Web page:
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Also, I don't agree that rehoming is the best option here to be honest.

When I was in high school I had more free time than I have now (I work full time), and I now own a GSD with no problems. Yes, my GSD is older and better trained and calmer in general, but there is no reason a high school student (with siblings, no less) categorically cannot have enough time to exercise a dog.

I think you did a great thing by coming here to ask for help. It shows you are proactive about doing what it takes to keep her in your home. :)
 

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Yes I understand that, and we did do research, but clearly it wasn't thorough enough.
We've had her for more than a year. It's just becoming more of a problem now.
So, having been in your position, I can sympathize. I imagine this thread, with all of these strangers telling you to rehome your dog is probably rather saddening and disheartening to read.

Everyone makes mistakes, especially when it comes to their first dog. Unfortunately, you've landed upon a breed that is very unforgiving of mistakes. From what I know of GSDs (which isn't a tiny amount, but I'm not an expert), your dog will continue to grow more and more territorial and destructive as she ages, unless you can intervene now. The puppy phase is over - she is a frustrated, bored teenage dog who constantly gets scolded instead of getting shown the right things to do.

The silver lining is that you're being responsible right now by posting in this forum, looking for answers and considering your options.

One thing to consider, if you're actually willing to rehome, is finding a local GSD rescue. Most breed rescues function by using fosters to handle the dogs until they find permanent homes. A potential foster who has time to work with her could really turn her behavior around and find a home in which she can get the hours of mental and physical exercise she needs every day.
 

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At $120/hour it sounds like you probably did the private lesson / trainer thing. Perhaps a more affordable obedience class that lasts over a period of a couple of months might be more feasible? It's less expensive, and would A) get you and your dog out of the house to socialize with other people and other dogs; B) give you lessons to focus on with her when you ARE at home; C) take you back to basics and get out of some of the bad habits she has developed. I know my local obedience club has classes that are generally about 6 weeks long, at $75 for the whole class and it's totally worth it.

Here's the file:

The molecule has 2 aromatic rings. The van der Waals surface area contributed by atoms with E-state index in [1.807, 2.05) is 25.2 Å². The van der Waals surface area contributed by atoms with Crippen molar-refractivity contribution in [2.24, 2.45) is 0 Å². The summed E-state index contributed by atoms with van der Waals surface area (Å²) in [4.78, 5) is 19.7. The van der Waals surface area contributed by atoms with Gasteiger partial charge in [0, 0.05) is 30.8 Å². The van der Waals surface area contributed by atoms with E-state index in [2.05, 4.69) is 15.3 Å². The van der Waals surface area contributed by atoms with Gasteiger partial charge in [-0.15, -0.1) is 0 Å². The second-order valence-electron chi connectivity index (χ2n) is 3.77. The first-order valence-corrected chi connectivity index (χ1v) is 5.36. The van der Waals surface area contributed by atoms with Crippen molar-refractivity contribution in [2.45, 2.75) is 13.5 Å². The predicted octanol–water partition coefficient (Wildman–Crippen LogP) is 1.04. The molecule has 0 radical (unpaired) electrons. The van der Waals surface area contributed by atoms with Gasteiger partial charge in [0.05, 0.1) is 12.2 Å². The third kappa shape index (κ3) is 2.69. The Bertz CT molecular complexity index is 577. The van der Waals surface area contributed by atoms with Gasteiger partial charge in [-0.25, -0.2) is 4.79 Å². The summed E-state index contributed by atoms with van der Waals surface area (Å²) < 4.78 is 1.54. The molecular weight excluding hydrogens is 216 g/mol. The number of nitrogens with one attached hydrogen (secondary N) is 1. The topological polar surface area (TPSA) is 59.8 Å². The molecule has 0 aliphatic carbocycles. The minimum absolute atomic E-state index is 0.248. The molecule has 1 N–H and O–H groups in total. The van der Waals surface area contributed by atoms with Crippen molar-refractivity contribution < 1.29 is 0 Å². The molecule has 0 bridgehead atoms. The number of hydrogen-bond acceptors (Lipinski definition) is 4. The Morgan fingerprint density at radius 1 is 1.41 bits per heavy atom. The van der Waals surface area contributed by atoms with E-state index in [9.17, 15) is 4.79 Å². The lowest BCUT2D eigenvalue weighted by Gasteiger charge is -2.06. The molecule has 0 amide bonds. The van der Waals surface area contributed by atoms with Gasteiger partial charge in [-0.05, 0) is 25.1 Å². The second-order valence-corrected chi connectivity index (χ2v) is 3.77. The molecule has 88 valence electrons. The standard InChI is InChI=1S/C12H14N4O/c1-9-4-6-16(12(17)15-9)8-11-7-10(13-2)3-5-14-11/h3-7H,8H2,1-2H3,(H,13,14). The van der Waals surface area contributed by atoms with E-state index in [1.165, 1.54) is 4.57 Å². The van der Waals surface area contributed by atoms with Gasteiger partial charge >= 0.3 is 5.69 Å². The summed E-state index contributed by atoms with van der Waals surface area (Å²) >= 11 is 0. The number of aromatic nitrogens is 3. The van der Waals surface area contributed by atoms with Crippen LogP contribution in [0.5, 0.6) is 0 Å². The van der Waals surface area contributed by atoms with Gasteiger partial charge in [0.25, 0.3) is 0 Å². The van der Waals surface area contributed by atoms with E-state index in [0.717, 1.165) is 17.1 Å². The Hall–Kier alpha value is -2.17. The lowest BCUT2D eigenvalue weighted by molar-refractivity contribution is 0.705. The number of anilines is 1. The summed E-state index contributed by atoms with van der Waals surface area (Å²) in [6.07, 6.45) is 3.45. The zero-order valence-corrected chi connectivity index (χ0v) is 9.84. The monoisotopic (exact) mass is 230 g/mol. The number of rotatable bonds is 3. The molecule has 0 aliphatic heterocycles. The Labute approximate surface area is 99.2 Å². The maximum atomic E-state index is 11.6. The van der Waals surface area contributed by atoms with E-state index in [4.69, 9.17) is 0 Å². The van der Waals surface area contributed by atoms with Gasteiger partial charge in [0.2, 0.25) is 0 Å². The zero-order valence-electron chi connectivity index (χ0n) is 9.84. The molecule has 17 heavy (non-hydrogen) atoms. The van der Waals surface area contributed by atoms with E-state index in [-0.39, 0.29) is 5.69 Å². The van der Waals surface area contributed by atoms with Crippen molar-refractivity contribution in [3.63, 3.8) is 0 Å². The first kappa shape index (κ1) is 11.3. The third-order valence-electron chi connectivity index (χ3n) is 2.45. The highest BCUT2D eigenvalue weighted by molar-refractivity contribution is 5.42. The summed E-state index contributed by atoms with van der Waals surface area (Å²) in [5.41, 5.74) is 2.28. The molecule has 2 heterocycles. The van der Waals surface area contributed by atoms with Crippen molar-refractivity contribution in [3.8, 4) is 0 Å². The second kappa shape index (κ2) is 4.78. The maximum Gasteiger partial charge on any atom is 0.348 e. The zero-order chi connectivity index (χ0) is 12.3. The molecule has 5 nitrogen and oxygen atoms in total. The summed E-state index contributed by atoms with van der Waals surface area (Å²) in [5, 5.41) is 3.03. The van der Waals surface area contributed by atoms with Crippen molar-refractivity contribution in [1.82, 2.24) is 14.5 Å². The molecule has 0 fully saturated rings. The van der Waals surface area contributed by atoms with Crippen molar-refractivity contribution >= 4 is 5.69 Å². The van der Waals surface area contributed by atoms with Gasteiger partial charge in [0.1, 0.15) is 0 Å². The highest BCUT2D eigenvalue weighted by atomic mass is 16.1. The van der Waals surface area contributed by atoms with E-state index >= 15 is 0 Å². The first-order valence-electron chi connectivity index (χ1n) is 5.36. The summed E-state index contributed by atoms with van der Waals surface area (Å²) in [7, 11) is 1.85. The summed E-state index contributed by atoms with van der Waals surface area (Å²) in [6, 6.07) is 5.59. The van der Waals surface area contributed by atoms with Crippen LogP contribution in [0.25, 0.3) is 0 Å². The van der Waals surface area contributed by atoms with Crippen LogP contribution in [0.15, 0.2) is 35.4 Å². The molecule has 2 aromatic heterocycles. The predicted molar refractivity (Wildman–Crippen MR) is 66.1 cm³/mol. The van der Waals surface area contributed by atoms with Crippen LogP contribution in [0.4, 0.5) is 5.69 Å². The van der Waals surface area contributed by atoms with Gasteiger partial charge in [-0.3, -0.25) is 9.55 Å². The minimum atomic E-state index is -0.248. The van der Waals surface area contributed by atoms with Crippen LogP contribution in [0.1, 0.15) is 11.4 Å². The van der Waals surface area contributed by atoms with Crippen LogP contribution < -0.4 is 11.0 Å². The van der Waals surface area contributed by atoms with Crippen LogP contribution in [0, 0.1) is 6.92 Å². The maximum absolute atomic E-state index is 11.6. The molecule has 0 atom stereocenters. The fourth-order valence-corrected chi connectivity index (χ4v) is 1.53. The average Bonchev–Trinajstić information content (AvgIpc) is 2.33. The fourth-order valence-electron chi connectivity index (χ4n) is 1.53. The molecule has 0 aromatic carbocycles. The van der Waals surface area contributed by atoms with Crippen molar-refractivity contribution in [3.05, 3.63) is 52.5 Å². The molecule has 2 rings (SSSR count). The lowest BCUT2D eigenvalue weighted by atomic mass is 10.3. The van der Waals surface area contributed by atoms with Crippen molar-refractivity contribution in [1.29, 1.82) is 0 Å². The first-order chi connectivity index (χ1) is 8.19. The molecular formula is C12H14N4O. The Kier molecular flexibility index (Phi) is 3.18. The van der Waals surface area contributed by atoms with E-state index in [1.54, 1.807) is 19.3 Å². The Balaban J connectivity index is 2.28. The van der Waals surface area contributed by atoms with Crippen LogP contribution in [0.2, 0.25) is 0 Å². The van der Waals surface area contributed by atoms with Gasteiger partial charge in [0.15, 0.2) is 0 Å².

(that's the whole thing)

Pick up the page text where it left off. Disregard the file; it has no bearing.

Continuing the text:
I also agree with crating, more on-leash time, and mentally stimulating training/play times. Try using more positive reinforcement methods instead of scolding.
 

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I really don't believe that there is any dog in existence who needs hours upon hours of exercise in a day unless it's created by the owner. For me, in this situation, I'd be giving the dog an hour of exercise, crate training, and then spending some time teaching desirable behaviors. Supervising, teaching tricks/commands (very basic ones) and generally just not letting the dog practice destructive bad behavior.

And yeah, I say that with both a high energy GSD mix and a high energy, high drive, BC. The teenage stage is a nightmare. You are nto goign to exercise the dog into being well behaved, that takes teaching. Teaching shouldn't take multiple hours a day, either. 5-10 minutes here and there will do it.

Dog needs exercise, yeah, but mostly just needs to be taught and prevented from practicing the bad behavior. That shouldn't take endless hours a day. It might take weeks or months because new habits take time to form but I don't see this as a situation where you need to rehome. Just... limit the opportunity to practice bad behavior. Ie: CRATE TRAIN and keep the dog on leash in addition to upping the exercise some and frequent, short, training sessions.